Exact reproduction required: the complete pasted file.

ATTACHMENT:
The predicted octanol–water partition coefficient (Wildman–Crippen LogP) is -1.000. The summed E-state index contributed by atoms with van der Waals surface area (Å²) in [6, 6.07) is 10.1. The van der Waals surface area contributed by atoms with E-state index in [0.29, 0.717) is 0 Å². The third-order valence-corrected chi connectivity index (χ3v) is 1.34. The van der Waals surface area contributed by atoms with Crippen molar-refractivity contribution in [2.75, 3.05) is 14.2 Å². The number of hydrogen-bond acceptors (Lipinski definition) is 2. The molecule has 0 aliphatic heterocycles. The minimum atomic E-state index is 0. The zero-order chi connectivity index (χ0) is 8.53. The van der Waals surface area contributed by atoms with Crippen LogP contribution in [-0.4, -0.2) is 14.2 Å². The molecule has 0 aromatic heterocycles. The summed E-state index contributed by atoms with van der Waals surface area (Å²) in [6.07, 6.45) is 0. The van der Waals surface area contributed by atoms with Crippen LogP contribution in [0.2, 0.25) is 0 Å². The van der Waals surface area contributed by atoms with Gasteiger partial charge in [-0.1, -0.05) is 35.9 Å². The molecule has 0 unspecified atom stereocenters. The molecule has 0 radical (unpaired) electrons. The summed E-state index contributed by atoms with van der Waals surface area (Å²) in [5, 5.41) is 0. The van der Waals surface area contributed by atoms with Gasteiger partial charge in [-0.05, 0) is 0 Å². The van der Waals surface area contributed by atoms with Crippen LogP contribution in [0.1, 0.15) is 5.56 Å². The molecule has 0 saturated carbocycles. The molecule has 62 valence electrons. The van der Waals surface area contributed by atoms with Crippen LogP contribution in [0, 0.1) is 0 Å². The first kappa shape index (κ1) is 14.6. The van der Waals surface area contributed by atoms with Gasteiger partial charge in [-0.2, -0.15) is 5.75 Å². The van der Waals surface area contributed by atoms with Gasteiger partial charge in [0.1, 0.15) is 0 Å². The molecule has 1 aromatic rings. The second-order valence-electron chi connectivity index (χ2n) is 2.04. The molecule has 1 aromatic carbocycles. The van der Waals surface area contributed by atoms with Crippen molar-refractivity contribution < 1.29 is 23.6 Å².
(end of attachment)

The predicted octanol–water partition coefficient (Wildman–Crippen LogP) is -1.000. The summed E-state index contributed by atoms with van der Waals surface area (Å²) in [6, 6.07) is 10.1. The van der Waals surface area contributed by atoms with E-state index in [0.29, 0.717) is 0 Å². The third-order valence-corrected chi connectivity index (χ3v) is 1.34. The van der Waals surface area contributed by atoms with Crippen molar-refractivity contribution in [2.75, 3.05) is 14.2 Å². The number of hydrogen-bond acceptors (Lipinski definition) is 2. The molecule has 0 aliphatic heterocycles. The minimum atomic E-state index is 0. The zero-order chi connectivity index (χ0) is 8.53. The van der Waals surface area contributed by atoms with Crippen LogP contribution in [-0.4, -0.2) is 14.2 Å². The molecule has 0 aromatic heterocycles. The summed E-state index contributed by atoms with van der Waals surface area (Å²) in [6.07, 6.45) is 0. The van der Waals surface area contributed by atoms with Crippen LogP contribution in [0.2, 0.25) is 0 Å². The van der Waals surface area contributed by atoms with Gasteiger partial charge in [-0.1, -0.05) is 35.9 Å². The molecule has 0 unspecified atom stereocenters. The molecule has 0 radical (unpaired) electrons. The summed E-state index contributed by atoms with van der Waals surface area (Å²) in [5, 5.41) is 0. The van der Waals surface area contributed by atoms with Gasteiger partial charge in [-0.05, 0) is 0 Å². The van der Waals surface area contributed by atoms with Crippen LogP contribution in [0.1, 0.15) is 5.56 Å². The molecule has 0 saturated carbocycles. The molecule has 62 valence electrons. The van der Waals surface area contributed by atoms with Crippen LogP contribution in [0, 0.1) is 0 Å². The first kappa shape index (κ1) is 14.6. The van der Waals surface area contributed by atoms with Gasteiger partial charge in [-0.2, -0.15) is 5.75 Å². The van der Waals surface area contributed by atoms with Gasteiger partial charge in [0.1, 0.15) is 0 Å². The molecule has 1 aromatic rings. The second-order valence-electron chi connectivity index (χ2n) is 2.04. The molecule has 1 aromatic carbocycles. The van der Waals surface area contributed by atoms with Crippen molar-refractivity contribution < 1.29 is 23.6 Å².